The History of Greek Theater

Theater and drama in Ancient Greece took form in about 5th

century BCE, with the Sopocles, the great writer of tragedy. In his

plays and those of the same genre, heroes and the ideals of life were

depicted and glorified. It was believed that man should live for

honor and fame, his action was courageous and glorious and his life

would climax in a great and noble death.

Originally, the hero?s recognition was created by selfish

behaviors and little thought of service to others. As the Greeks grew

toward city-states and colonization, it became the destiny and

ambition of the hero to gain honor by serving his city. The second

major characteristic of the early Greek world was the supernatural.

The two worlds were not separate, as the gods lived in the same world

as the men, and they interfered in the men?s lives as they chose to.

It was the gods who sent suffering and evil to men. In the plays of

Sophocles, the gods brought about the hero?s downfall because of a

tragic flaw in the character of the hero.

In Greek tragedy, suffering brought knowledge of worldly

matters and of the individual. Aristotle attempted to explain how an

audience could observe tragic events and still have a pleasurable

experience. Aristotle, by searching the works of writers of Greek

tragedy, Aeschulus, Euripides and Sophocles (whose Oedipus Rex he

considered the finest of all Greek tragedies), arrived at his

definition of tragedy. This explanation has a profound influence for

more than twenty centuries on those writing tragedies, most

significantly Shakespeare. Aristotle?s analysis of tragedy began with

a description of the effect such a work had on the audience as a

?catharsis? or purging of the emotions. He decided that catharsis was

the purging of two specific emotions, pity and fear. The hero has

made a mistake due to ignorance, not because of wickedness or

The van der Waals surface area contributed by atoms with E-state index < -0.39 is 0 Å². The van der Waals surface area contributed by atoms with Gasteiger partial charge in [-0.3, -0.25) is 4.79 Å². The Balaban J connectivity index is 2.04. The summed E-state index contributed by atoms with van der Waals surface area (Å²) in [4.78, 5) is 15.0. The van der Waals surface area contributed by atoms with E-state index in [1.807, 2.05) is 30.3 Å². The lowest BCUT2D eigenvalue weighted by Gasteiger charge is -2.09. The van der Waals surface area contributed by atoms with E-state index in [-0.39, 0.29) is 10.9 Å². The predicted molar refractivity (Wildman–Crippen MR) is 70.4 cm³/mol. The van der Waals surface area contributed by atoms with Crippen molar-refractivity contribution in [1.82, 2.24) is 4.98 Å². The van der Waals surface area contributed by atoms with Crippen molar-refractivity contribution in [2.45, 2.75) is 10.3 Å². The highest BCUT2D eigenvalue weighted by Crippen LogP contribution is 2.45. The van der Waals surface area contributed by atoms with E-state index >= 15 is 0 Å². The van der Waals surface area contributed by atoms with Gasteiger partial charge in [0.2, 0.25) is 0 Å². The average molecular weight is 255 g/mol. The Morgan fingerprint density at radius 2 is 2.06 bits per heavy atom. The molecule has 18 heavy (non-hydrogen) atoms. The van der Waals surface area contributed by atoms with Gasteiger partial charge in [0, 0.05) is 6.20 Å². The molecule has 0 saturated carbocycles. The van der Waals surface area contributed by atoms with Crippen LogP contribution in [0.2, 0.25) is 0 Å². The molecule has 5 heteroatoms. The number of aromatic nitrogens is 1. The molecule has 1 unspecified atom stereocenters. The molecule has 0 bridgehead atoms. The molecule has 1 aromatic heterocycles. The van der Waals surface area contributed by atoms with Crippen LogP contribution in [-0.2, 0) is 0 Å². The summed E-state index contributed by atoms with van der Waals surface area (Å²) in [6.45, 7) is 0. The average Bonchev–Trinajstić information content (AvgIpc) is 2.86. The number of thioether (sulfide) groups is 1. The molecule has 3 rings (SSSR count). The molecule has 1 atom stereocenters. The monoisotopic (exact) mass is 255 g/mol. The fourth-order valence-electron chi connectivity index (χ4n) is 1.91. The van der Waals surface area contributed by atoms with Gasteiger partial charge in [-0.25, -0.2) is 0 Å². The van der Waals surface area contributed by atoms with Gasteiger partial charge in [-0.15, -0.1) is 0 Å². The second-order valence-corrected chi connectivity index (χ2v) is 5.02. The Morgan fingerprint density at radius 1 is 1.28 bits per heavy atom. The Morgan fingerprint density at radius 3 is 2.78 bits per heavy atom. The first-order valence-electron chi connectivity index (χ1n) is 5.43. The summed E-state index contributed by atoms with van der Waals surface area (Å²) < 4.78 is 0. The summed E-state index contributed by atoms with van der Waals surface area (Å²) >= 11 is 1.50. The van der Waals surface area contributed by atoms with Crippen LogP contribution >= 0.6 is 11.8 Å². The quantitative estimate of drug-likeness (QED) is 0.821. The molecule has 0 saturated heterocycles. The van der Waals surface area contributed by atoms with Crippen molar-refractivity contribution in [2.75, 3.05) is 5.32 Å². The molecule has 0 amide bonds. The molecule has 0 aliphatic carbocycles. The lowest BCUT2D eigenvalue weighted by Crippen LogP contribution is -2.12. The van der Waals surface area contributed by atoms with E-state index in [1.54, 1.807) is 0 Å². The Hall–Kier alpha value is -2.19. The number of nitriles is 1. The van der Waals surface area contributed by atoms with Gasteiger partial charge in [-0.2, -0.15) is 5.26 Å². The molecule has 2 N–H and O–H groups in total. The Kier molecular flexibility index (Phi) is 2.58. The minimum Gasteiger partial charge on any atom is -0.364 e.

corruption. Aristotle used the word ?hamartia?, which is the ?tragic

flaw? or offense committed in ignorance. For example, Oedipus is

ignorant of his true parentage when he commits his fatal deed.

Oedipus Rex is one of the stories in a three-part myth called

the Thebian cycle. The structure of most all Greek tragedies is

similar to Oedipus Rex. Such plays are divided in to five parts, the

prologue or introduction, the ?prados? or entrance of the chorus, four

episode or acts separates from one another by ?stasimons? or choral

odes, and ?exodos?, the action after the last stasimon. These odes are

lyric poetry, lines chanted or sung as the chorus moved rhythmically

across the orchestra. The lines that accompanied the movement of the

chorus in one direction were called ?strophe?, the return movement was

accompanied by lines called ?antistrophe?. The choral ode might

contain more than one strophe or antistrophe.

Greek tragedy originated in honor of the god of wine,

Dionysus, the patron god of tragedy. The performance took place in an

open-air theater. The word tragedy is derived from the term

?tragedia? or ?goat-song?, named for the goat skins the chorus wore in

the performance. The plots came from legends of the Heroic Age.

Tragedy grew from a choral lyric, as Aristotle said, tragedy is

largely based on life?s pity and splendor.

Plays were performed at dramatic festivals, the two main ones

being the Feast of the Winepress in January and the City Dionysia at

the end of March. The Proceeding began with the procession of choruses

and actors of the three competing poets. A herald then announced the

poet?s names and the titles of their plays. On this day it was likely

that the image of Dionysus was taken in a procession from his temple

beside the theater to a point near the road he had once taken to reach

Athens from the north, then it was brought back by torch light, amid a

carnival celebration, to the theater itself, where his priest occupied

the central seat of honor during the performances. On the first day of

the festival there were contests between the choruses, five of men and

five of boys. Each chorus consisted of fifty men or boys. On the next

three days, a ?tragic tetralogy? (group made up of four pieces, a

trilogy followed by a satyric drama) was performed each morning. This

is compared to the Elizabethan habit of following a tragedy with a

jig. During the Peloponnesian Wars, this was followed